How to use digital infrastructure and technology for a sustainable, inclusive future

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Pandemic times in Peru
Michell Huamán studies in front of her laptop in Lima, Peru. Photo: ©Victor Idrogo / Banco Mundial.


Why is digital development key for inclusive green growth in Latin America and the Caribbean?

The COVID-19 crisis has shed light on the central role that digital infrastructure and technologies play in our modern societies . It is saving lives through digital health, helping schools provide continuity of learning, and supporting governments, individuals and businesses cope with social distancing.

But gaps in access can exacerbate inequalities and exclusion. The pandemic has revealed a surprisingly low access to these digital technologies in Latin America and the Caribbean . While over 90% of the population was covered by broadband networks before the crisis, actual subscribers to mobile broadband service were low at 53% and fixed broadband household penetration was only 46%.

As the region is ramping up access to digital services, we would like to bring your attention to the role of these technologies for a more sustainable future, through higher safety, efficiency, and new growth models, but also to the need to ensure that everyone will benefit.

On the efficiency side, gains are crystal clear. At government level, digitalization and open data enables sharing data between public agencies and increasing efficiency of providing public services . In disaster risk management, access to real time data during disasters can make a huge difference in getting a fast, accurate assessment of physical damages.  Using digital approaches, the World Bank team estimated damages in the Bahamas from the 2019 Hurricane Dorian in just two weeks, compared to six months for the usual on-the-ground assessments. Satellite imagery can also help predict floods and drought, and monitor deforestation. Efficiency gains are huge for utilities and the private sector too. For water utilities, smart sensors, meters, networks and apps can help capture daily consumption and operational information and allow utilities to optimize operation and maintenance, energy efficiency, and reduce water losses.

Digitalization also enables higher safety and quality of goods and services. For example, digital technologies allow tracing food throughout the supply chain in a decentralized manner, for safer, more sustainable food. In Uruguay, the government was farsighted in responding to a Foot and Mouth disease epidemic in the early 2000s with improved livestock management and the development of a digital information system for livestock information. Uruguay was then able to use this system to certify the quality of beef production, to respond to shifts in demand for higher quality, sustainable beef. It has paid off with a 700% increase beef exports from 2001 to 2018.

Digital technologies can also be fundamentally disruptive. For example, they can have profound impacts on economic geography and territorial development if many people can work from home while supply chains transition to highly decentralized delivery of information, goods, and services directly to people’s homes. The ‘hardest to reach’ for healthcare, for example, may no longer be the geographically isolated, but those disconnected from digital.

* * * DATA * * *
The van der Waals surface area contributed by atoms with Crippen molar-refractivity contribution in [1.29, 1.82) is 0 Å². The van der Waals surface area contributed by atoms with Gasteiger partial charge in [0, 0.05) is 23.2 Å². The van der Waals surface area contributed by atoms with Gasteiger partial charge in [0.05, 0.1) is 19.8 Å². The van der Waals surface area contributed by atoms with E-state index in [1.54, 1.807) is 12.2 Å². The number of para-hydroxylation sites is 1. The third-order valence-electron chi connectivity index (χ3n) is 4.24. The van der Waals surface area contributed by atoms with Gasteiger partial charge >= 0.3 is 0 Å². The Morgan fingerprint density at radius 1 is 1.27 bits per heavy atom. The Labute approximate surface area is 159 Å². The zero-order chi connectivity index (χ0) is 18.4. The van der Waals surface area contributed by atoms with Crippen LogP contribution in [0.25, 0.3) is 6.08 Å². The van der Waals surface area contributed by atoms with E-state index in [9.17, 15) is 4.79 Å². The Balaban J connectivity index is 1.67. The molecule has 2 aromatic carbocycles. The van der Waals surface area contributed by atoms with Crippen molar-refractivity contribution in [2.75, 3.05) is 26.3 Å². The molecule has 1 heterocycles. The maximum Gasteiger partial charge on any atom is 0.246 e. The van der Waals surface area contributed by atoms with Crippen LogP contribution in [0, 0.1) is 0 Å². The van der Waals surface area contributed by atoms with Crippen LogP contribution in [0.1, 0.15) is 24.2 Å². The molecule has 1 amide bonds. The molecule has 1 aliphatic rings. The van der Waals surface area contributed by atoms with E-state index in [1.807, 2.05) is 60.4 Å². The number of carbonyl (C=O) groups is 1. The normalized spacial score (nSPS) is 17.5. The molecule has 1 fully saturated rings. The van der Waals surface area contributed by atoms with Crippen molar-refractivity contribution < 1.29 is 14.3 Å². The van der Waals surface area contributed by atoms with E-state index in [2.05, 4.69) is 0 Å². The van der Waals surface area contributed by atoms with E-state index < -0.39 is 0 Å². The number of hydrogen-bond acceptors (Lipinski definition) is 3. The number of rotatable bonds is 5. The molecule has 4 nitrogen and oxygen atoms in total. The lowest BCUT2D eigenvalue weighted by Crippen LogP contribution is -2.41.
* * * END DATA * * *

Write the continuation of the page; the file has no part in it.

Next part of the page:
Finally, if deployed well, digital technologies can improve inclusion by providing more services to those with physical disabilities and by giving a voice to historically excluded population . In practice however, efforts remain to ensure that everyone has the access and skills to use the new digital opportunities. For example, in Haiti our team considered using mobile payments to provide emergency cash-transfers to the most vulnerable in urban areas. However, the team realized that many of the poorest urban dwellers did not have cellphone access and using digital technologies would have left them out.  Increase in inequalities can also come from the decentralization of infrastructure services allowed by new technologies. This decentralization allows richer people to buy the service directly from the private sector and thereby get around large-scale infrastructure networks and the cross-subsidies that historically benefitted poorer users.

How do we make sure that innovation works for the poor, and that the efficiency gains and disruptions deliver more inclusive development?

The answer lies in governments’ ability to provide access to all, protect freedoms, and redistribute the gains from digitalization. Here are three priorities for governments:

  • Target the poorest and most excluded populations when ramping up access to infrastructure and mobile services. In Uruguay, a program that offers a laptop and Internet to public school children has provided computers to 64.4 % of the poorest quintile.
  • Build capacity within national and local governments to understand new tech-enhanced systems and maintain a dialog between experts and regulators.  Mexico City created “la agencia digital de innovación pública”, an agile team staying up-to-date on technology and in touch with citizens, to support innovations in government, the private sector and civil society.
  • Protect customers data privacy. There is a tension between open-data standards and data protection. To maximize the power of “big data,” the more that is shared, the better —although data sharing may infringe on data privacy expected by customers.

Capitalizing on the power of digital technologies can bring the efficiency and safety critical to our sustainable future .  Targeting support to the poorest and excluded, building government capacity, and protecting the privacy of individuals will help assure that it is a sustainable future for all. 


Anna Wellenstein

Regional Director, East Asia and Pacific, Sustainable Development Practice Group, World Bank

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